Edible european pears (Pyrus communis L. ssp. communis) are derived from wild relatives native to the Caucasus Mountain region and eastern Europe. Microsatellite markers (13 loci) were used to determine the relationships among 145 wild and cultivated individuals of P. communis maintained in the National Plant Germplasm System (NPGS). A Bayesian clustering method grouped the individual pear genotypes into 12 clusters. Pyrus communis ssp. caucasica (Fed.) Browicz, native to the Caucasus Mountains of Russia, Crimea, and Armenia, can be genetically differentiated from P. communis ssp. pyraster L. native to eastern European countries. The domesticated pears cluster closely together and are most closely related to a group of genotypes that are intermediate to the P. communis ssp. pyraster and the P. communis ssp. caucasica groups. Based on the high number of unique alleles and heterozygosity in each of the 12 clusters, we conclude that genetic diversity of wild P. communis is not fully represented at the NPGS. Additional diversity may be present in seed accessions stored in the NPGS and more pear diversity could be captured through supplementary collection trips to eastern Europe, the Caucasus Mountains, and the surrounding countries.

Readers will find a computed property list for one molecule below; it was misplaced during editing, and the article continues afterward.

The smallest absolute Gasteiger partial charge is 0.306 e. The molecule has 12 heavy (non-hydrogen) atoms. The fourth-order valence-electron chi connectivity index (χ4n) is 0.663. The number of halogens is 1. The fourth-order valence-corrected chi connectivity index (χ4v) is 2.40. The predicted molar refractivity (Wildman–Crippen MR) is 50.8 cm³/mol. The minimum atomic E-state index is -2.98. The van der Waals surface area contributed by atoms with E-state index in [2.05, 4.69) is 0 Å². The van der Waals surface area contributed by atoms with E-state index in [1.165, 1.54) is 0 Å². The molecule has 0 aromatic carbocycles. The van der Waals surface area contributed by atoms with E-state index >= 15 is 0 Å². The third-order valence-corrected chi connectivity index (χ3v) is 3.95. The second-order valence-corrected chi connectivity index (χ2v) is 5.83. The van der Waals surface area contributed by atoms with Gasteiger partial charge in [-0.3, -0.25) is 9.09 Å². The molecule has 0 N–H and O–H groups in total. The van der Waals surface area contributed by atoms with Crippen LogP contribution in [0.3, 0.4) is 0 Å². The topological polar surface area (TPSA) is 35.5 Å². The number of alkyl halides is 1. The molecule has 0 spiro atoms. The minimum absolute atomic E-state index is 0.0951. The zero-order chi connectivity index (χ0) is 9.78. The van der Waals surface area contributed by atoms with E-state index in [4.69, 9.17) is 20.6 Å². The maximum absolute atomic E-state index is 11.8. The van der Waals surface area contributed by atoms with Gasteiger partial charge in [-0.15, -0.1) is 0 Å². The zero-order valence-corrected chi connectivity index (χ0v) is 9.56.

Gayle M. Volk, Christopher M. Richards, Ann A. Reilley, Adam D. Henk, Philip L. Forsline, and Herb S. Aldwinckle